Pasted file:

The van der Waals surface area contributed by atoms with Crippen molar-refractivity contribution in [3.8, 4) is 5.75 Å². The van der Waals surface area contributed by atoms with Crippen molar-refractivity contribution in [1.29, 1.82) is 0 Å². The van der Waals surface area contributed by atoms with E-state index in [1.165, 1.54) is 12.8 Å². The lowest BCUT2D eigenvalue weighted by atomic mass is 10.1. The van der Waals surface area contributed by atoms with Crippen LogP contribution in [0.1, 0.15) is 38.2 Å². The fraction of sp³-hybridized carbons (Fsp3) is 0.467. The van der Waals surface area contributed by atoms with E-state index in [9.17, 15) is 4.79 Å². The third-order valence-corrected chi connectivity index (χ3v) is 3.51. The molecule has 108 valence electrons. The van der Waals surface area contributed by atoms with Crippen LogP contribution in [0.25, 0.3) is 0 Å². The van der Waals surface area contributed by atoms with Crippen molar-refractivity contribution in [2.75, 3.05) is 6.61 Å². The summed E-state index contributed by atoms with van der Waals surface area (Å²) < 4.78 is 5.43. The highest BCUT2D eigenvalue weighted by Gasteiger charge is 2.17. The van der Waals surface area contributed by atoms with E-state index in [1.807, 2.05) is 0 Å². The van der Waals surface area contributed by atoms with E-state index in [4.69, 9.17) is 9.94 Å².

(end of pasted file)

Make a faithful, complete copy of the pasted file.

The van der Waals surface area contributed by atoms with Crippen molar-refractivity contribution in [3.8, 4) is 5.75 Å². The van der Waals surface area contributed by atoms with Crippen molar-refractivity contribution in [1.29, 1.82) is 0 Å². The van der Waals surface area contributed by atoms with E-state index in [1.165, 1.54) is 12.8 Å². The lowest BCUT2D eigenvalue weighted by atomic mass is 10.1. The van der Waals surface area contributed by atoms with Crippen LogP contribution in [0.1, 0.15) is 38.2 Å². The fraction of sp³-hybridized carbons (Fsp3) is 0.467. The van der Waals surface area contributed by atoms with E-state index in [9.17, 15) is 4.79 Å². The third-order valence-corrected chi connectivity index (χ3v) is 3.51. The molecule has 108 valence electrons. The van der Waals surface area contributed by atoms with Crippen LogP contribution in [0.25, 0.3) is 0 Å². The van der Waals surface area contributed by atoms with Crippen molar-refractivity contribution in [2.75, 3.05) is 6.61 Å². The summed E-state index contributed by atoms with van der Waals surface area (Å²) < 4.78 is 5.43. The highest BCUT2D eigenvalue weighted by Gasteiger charge is 2.17. The van der Waals surface area contributed by atoms with E-state index in [1.807, 2.05) is 0 Å². The van der Waals surface area contributed by atoms with E-state index in [4.69, 9.17) is 9.94 Å².